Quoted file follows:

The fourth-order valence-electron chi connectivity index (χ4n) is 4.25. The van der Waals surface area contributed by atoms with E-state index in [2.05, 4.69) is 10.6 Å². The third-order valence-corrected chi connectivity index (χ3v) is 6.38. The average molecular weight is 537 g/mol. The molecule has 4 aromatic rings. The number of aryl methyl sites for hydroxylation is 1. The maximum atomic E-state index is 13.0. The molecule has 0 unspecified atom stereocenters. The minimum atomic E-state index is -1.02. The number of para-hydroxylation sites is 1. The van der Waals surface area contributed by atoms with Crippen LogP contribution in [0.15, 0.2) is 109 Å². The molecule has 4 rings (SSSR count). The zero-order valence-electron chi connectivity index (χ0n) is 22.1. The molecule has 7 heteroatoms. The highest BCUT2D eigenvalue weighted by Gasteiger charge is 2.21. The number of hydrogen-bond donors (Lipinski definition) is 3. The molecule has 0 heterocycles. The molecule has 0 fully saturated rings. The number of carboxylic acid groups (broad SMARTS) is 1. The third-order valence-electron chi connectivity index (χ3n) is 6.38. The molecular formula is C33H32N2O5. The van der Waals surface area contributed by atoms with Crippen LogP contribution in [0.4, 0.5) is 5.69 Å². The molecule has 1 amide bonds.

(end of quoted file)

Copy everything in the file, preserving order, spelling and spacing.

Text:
The fourth-order valence-electron chi connectivity index (χ4n) is 4.25. The van der Waals surface area contributed by atoms with E-state index in [2.05, 4.69) is 10.6 Å². The third-order valence-corrected chi connectivity index (χ3v) is 6.38. The average molecular weight is 537 g/mol. The molecule has 4 aromatic rings. The number of aryl methyl sites for hydroxylation is 1. The maximum atomic E-state index is 13.0. The molecule has 0 unspecified atom stereocenters. The minimum atomic E-state index is -1.02. The number of para-hydroxylation sites is 1. The van der Waals surface area contributed by atoms with Crippen LogP contribution in [0.15, 0.2) is 109 Å². The molecule has 4 rings (SSSR count). The zero-order valence-electron chi connectivity index (χ0n) is 22.1. The molecule has 7 heteroatoms. The highest BCUT2D eigenvalue weighted by Gasteiger charge is 2.21. The number of hydrogen-bond donors (Lipinski definition) is 3. The molecule has 0 heterocycles. The molecule has 0 fully saturated rings. The number of carboxylic acid groups (broad SMARTS) is 1. The third-order valence-electron chi connectivity index (χ3n) is 6.38. The molecular formula is C33H32N2O5. The van der Waals surface area contributed by atoms with Crippen LogP contribution in [0.4, 0.5) is 5.69 Å². The molecule has 1 amide bonds.